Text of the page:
Commentary on the Bible, by Adam Clarke, , at sacred-texts.com
David continues instant in prayers Psa 5:1, Psa 5:2; makes early application to God, Psa 5:3; and shows the hatred which God bears to the workers of iniquity, Psa 5:4-6. His determination to worship God, and to implore direction and support, Psa 5:7, Psa 5:8. He points out the wickedness of his enemies, Psa 5:9, and the destruction they may expect, Psa 5:10; and then shows the happiness of those who trust in the Lord, Psa 5:11, Psa 5:12.
This Psalm is inscribed to the chief Musician upon Nehiloth, A Psalm of David. As neginoth may signify all kinds of instruments struck with a plectrum, stringed instruments, those like the drum, cymbals, etc.; so nechiloth, from חל chal, to be hollow, to bore through, may signify any kind of wind instruments, such as the horn, trumpet, flute, etc. See on Psa 4:1-8 (note). The Septuagint have, Εις το τελος, ὑπερ της κληρονομουσης, "In favor of her who obtains the inheritance." The Vulgate and Arabic have a similar reading. The word נחילות nechiloth they have derived from נחל nachal, to inherit. This may either refer to the Israelites who obtained the inheritance of the promised land, or to the Church of Christ which obtains through him, by faith and prayer, the inheritance among the saints in light. This Psalm is, especially, for the whole Church of God.
Give ear to my words - This is properly a morning hymn, as the preceding was an evening hymn. We have seen from the conclusion of the last Psalm that David was very happy, and lay down and slept in the peace and love of his God. When he opens his eyes on the following morning, he not only remembers but feels the happiness of which he spoke; and with his first recollections he meditates on the goodness and mercy of God, and the glorious state of salvation into which he had been brought. He calls on God to give ear to his words; probably words of God's promises which he had been pleading.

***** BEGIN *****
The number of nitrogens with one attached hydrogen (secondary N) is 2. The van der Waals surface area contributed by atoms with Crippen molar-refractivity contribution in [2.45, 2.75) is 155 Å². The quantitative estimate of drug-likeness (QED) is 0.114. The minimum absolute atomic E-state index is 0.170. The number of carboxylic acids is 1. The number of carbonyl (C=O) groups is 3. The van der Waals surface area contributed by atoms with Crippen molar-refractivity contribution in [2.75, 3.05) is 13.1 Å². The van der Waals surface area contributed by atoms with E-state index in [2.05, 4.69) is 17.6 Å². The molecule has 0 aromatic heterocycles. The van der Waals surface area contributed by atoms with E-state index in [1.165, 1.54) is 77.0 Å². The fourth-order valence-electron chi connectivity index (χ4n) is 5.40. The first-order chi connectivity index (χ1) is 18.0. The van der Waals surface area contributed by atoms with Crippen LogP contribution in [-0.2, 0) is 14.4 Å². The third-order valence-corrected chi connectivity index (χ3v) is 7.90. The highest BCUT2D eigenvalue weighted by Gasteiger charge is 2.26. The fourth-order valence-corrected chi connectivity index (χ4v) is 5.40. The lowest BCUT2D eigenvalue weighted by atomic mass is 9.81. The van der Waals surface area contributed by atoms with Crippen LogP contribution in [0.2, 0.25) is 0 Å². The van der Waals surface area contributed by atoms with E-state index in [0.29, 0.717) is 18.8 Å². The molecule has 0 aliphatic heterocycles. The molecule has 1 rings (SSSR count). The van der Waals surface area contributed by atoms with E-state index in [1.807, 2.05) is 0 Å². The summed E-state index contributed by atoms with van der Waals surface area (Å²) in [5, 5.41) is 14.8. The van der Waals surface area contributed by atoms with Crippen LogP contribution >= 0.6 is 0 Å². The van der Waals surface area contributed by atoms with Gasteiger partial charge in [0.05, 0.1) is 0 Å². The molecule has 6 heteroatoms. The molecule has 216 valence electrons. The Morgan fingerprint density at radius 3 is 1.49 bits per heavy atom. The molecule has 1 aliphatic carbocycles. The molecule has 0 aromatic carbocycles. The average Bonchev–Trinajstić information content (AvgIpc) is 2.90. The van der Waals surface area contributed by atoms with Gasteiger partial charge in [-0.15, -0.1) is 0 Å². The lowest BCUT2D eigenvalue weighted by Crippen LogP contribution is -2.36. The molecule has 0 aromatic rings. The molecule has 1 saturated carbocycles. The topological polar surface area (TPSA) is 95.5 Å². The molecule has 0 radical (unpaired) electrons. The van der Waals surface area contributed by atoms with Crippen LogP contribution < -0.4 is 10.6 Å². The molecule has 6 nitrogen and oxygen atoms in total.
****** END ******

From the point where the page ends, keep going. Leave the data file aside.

Hearken unto the voice of my cry - We may easily find the process through which David's mind was now passing:
1. We have seen from the preceding Psalm that he lay down in a very happy frame of mind, and that he had enjoyed profound repose.
2. As soon as he awakes in the morning, his heart, having a right direction, resumes its work.
3. He meditates on God's goodness; and on his own happy state, though pursued by enemies, and only safe as long as God preserved him by an almighty hand and especial providence.
4. This shows him the need he has of the continual protection of the Most High; and therefore he begins to form his meditation and the desires of his heart into words, to which he entreats the Lord to give ear.
5. As he was accustomed to have answers to his prayers, he feels the necessity of being importunate! and therefore lifts up his voice.
6. Seeing the workers of iniquity, liars, and blood-thirsty men strong to accomplish their own purposes in the destruction of the godly, he becomes greatly in earnest, and cries unto the Lord: "Hearken unto the voice of my cry."
7. He knows that, in order to have a right answer, he must have a proper disposition of mind. He feels his subjection to the supreme authority of the Most High, and is ready to do his will and obey his laws; therefore he prays to God as his lying: "Hearken, my King and my God." I have not only taken thee for my God, to save, defend, and make me happy; but I have taken thee for my King, to govern, direct, and rule over me.